Confirmation is one of our youngest Jewish life cycle rituals. The first confirmation took place only about 200 years ago in 1810 when Israel Jacob- son, a wealthy German businessman took over $100,000 of his personal funds to build a synagogue in Seesen, Germany. He wanted this synagogue to be a place where Judaism would be relevant to moderns, a place where men and women could sit and worship together, and a place where new rituals could be created and claimed.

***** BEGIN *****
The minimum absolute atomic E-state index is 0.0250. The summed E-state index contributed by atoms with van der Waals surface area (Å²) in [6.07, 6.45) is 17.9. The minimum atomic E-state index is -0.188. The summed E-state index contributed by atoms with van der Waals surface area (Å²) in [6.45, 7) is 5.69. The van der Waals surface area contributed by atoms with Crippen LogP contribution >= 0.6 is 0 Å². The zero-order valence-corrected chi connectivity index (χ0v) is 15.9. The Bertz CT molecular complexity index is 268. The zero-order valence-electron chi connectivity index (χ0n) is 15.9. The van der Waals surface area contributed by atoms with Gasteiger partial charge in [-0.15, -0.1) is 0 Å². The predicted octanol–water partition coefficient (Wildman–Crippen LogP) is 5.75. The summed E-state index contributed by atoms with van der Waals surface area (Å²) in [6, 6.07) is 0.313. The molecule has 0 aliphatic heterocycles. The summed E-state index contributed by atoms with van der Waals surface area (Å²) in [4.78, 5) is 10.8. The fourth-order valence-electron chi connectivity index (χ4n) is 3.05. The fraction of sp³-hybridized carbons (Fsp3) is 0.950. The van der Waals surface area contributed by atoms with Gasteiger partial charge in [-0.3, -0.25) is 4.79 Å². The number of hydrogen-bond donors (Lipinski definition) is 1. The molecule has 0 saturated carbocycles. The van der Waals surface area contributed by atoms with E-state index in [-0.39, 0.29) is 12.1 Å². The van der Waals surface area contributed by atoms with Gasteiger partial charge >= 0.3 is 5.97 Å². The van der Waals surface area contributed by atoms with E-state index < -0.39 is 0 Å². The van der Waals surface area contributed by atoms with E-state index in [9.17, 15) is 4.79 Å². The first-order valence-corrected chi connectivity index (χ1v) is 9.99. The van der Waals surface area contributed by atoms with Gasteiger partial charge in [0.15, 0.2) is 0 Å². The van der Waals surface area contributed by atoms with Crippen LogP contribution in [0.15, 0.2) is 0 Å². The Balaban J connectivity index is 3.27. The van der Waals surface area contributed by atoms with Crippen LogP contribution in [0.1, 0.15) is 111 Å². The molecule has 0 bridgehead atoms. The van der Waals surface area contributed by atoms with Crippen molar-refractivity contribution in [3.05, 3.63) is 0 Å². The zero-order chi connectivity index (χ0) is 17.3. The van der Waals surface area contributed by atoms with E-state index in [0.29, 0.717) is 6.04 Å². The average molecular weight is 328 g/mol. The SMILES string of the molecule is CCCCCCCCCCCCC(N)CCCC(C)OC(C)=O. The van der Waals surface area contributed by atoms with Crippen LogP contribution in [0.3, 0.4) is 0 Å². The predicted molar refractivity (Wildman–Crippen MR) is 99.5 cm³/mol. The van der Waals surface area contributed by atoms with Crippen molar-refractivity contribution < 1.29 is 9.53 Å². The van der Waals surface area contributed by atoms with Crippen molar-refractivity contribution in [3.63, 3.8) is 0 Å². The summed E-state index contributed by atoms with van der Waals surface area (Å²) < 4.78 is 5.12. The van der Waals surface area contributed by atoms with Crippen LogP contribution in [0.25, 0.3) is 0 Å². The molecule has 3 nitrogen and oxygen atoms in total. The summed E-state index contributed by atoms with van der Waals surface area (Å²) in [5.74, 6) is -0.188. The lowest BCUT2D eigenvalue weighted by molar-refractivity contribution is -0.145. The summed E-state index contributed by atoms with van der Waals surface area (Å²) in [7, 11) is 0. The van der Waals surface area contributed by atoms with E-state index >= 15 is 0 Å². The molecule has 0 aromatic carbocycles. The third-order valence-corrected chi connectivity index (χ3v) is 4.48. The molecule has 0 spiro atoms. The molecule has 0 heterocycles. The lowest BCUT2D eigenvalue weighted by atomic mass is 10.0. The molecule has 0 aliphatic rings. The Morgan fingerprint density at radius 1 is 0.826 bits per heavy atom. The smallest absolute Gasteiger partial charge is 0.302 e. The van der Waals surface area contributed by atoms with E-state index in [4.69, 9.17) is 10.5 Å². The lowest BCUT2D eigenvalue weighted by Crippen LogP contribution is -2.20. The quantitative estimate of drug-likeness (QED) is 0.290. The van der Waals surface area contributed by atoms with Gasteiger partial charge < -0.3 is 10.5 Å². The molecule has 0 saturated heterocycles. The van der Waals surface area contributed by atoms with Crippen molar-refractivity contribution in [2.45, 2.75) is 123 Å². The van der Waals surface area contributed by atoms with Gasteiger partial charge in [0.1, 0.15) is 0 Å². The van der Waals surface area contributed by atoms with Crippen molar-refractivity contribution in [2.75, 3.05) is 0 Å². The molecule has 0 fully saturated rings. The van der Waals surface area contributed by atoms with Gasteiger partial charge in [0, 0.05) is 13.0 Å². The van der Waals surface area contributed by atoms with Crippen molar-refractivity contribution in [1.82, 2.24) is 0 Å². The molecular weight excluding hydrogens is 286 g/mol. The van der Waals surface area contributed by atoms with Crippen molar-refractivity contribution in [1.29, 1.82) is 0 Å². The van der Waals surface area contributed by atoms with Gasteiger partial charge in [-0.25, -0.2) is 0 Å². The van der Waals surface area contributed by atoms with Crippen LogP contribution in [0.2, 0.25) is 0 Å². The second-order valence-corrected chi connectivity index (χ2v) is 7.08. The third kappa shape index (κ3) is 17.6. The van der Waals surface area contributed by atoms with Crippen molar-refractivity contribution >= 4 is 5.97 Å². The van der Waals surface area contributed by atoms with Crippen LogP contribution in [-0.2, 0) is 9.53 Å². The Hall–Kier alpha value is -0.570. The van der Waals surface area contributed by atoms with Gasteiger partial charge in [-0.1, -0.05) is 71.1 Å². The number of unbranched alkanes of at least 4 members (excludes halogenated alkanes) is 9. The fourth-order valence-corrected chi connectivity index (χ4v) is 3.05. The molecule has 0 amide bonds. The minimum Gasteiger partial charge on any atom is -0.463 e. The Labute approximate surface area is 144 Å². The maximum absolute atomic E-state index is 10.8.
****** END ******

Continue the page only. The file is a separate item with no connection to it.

We celebrate confirmation in conjunction with Shavuot, the festival of the giving of the Torah on Mount Sinai, because within the confirmation ritual our young people are affirming their strong inner ties to Judaism. On June 2, Ella Newell and Max Tribulski will have the opportunity to make this affirma- tion surrounded and supported by confirmation classmates, teachers and family members. Each of us has a unique path and tie to our sacred tradition. For some the entry way is through social justice. For others it is through prayer and ritual. For still others it is through sacred text, music, food or community. But how would we ever get a chance to make those connections without beloved educators?